##### 2.3. Boost Converter and Its Simulation

Generally, MPPT is used to track the MPPs of PV systems. The efficiency of MPPT mainly depends on the MPPT control algorithm and MPPT circuit. The MPPT circuit usually uses a DC-DC converter [21]. In the present work, a boost converter is used for MPPT to adjust the operating voltage by changing the duty cycle of the switch. The voltage gain of the converter is calculated by where is the duty cycle of the switch.

Figure 5 shows the subsystem of the boost converter in SIMULINK. Figure 6 indicates that the converter is connected to the PV module. The input of the boost converter is the output of the PV module. The simulation results of the system at constant and variable are shown in Figures 7 and 8, respectively.

Figure 7 illustrates the output current and voltage of the boost converter at constant (). Figure 8 demonstrates the influence of different input duty cycles on the output power of a PV system. The figure indicates that an optimal duty cycle allows the PV system to function at the MPP.

#### 3. Glowworm Swarm Optimization

The GSO algorithm, which is a new type of stochastic and metaheuristic optimization algorithm, was first proposed by Indian scholars [22]. GSO uses a swarm of glowworms as its agents, which are regarded as the potential solutions to a problem. The fitness of optimality is measured by the objective function defined by users. In the present work, GSO is adopted to generate an optimal reference voltage that varies with radiance to extract the maximum power from the PV module. GSO is an optimization method that is easy to implement with a rapid convergence speed and few parameters to adjust.

##### 3.1. Description of the Algorithm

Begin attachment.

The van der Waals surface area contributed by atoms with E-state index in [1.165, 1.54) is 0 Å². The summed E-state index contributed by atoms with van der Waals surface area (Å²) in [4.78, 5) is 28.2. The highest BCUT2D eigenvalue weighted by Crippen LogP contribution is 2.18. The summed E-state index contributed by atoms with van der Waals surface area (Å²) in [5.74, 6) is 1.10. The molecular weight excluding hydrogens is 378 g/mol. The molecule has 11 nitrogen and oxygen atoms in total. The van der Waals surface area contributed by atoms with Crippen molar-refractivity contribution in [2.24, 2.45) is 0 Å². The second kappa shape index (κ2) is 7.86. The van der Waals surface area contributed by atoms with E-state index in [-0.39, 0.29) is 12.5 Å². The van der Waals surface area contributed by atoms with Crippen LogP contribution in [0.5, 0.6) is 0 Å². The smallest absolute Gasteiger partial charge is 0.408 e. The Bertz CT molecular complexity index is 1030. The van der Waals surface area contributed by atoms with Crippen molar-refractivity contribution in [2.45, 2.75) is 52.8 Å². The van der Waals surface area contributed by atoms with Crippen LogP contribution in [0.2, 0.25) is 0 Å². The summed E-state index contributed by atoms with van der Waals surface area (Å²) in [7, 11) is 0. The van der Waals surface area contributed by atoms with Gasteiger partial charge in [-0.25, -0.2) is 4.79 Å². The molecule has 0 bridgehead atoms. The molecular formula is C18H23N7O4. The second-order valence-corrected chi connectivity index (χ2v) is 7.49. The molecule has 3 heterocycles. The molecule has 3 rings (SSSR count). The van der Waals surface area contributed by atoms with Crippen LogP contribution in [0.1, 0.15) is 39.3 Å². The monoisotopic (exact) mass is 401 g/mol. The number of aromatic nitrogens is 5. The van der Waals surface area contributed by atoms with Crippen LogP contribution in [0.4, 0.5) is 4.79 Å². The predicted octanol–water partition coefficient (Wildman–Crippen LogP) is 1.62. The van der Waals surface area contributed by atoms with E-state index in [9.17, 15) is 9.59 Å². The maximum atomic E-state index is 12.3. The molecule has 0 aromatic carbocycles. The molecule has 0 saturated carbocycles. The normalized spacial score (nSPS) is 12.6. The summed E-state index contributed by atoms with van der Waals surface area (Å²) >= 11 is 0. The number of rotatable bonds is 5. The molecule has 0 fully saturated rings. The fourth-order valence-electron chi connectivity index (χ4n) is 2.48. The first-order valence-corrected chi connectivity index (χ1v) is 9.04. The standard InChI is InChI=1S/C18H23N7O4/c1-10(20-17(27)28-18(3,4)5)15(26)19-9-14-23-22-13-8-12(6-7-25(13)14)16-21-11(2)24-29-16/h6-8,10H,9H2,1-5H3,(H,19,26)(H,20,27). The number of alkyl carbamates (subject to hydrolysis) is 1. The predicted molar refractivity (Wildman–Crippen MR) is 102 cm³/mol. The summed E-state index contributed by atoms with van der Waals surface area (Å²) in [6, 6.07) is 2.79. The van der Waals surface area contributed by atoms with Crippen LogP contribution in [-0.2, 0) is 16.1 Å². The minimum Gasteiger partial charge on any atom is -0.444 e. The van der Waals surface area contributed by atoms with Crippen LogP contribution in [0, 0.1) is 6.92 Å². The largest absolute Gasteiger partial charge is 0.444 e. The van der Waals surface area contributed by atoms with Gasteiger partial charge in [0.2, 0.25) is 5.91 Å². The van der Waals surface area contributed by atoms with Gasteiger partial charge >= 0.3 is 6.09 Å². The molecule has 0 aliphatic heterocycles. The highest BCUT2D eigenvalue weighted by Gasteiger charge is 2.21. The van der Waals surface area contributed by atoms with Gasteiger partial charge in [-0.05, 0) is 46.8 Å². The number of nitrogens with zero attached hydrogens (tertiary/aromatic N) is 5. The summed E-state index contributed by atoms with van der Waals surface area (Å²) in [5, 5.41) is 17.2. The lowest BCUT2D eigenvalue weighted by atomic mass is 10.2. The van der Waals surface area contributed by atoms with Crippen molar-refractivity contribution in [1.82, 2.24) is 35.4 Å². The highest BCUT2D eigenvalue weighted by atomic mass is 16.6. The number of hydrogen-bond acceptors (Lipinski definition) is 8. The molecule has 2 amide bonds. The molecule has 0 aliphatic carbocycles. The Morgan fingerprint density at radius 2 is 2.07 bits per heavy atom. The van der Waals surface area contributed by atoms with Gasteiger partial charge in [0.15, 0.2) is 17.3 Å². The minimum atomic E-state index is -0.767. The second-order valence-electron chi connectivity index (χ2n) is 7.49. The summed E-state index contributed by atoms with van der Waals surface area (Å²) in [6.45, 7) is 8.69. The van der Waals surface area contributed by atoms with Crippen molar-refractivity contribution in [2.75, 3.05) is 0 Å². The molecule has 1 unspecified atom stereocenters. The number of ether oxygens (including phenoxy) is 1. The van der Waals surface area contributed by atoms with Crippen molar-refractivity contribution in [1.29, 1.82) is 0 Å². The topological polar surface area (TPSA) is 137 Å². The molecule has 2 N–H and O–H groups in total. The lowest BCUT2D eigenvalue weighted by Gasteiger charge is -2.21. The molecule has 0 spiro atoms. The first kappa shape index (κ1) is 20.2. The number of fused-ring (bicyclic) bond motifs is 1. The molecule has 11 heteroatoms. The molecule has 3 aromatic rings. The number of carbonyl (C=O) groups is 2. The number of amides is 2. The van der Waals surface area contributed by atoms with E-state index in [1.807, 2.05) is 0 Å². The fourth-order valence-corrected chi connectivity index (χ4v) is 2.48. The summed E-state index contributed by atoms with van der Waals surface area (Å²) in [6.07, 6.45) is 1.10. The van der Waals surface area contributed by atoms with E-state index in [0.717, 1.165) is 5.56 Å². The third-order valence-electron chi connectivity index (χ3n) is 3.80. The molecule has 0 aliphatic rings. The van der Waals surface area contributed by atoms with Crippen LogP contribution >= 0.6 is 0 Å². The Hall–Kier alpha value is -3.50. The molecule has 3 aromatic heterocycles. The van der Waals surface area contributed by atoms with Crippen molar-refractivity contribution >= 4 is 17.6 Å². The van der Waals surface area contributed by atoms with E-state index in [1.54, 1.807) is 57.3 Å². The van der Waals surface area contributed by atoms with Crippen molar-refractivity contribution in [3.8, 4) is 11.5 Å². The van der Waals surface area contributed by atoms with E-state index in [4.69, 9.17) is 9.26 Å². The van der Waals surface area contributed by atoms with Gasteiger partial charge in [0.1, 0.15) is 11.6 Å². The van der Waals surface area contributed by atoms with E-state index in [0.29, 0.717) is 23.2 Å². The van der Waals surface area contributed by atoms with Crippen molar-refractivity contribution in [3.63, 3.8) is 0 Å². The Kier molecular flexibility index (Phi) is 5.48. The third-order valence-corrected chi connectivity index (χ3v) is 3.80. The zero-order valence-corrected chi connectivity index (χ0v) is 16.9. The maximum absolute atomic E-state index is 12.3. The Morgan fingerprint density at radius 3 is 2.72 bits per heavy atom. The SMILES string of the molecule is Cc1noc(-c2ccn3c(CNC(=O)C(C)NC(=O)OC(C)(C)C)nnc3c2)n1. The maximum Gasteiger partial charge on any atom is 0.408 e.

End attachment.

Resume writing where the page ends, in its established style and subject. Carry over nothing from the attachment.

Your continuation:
The GSO algorithm is based on glowworms, each of which is considered a potential solution to the given objective problem. In the first iteration, a swarm of glowworms is randomly distributed in a search space with an initial luciferin value, which determines the brightness of the glowworms. The luciferin is updated according to the objective function value at the current position of the glowworm. Each glowworm, which has its own decision radius ( is the largest sensing radius of glowworms), seeks a bright individual with high luciferin in its local-decision range and moves toward such individual. After such move, the decision radius of this glowworm is updated according to the number of optimal individuals in a decision radius. Finally, most of the glowworms gather at the peak point after several iterations. Each iteration consists of a luciferin-update phase, a movement phase based on a transition rule, and a local-decision range update phase [23].

###### 3.1.1. Luciferin-Update Phase

Updating luciferin mainly depends on the objective function value of the current position. At the same time, the decay in luciferin with time should be eliminated. Thus, the formula for updating luciferin is given bywhere is the luciferin decay constant (), is the luciferin enhancement constant, and are the luciferins at iterations and , respectively, and represents the value of the objective function at agent ’s location at iteration . In this work, objective function is the output power of the PV module, which is calculated bywhere the relationship between and can be derived from (1)–(8) in Section 2. Thus, is the function of and , is the system variable, and is the parameter to be optimized, which is regarded as the location of the glowworm.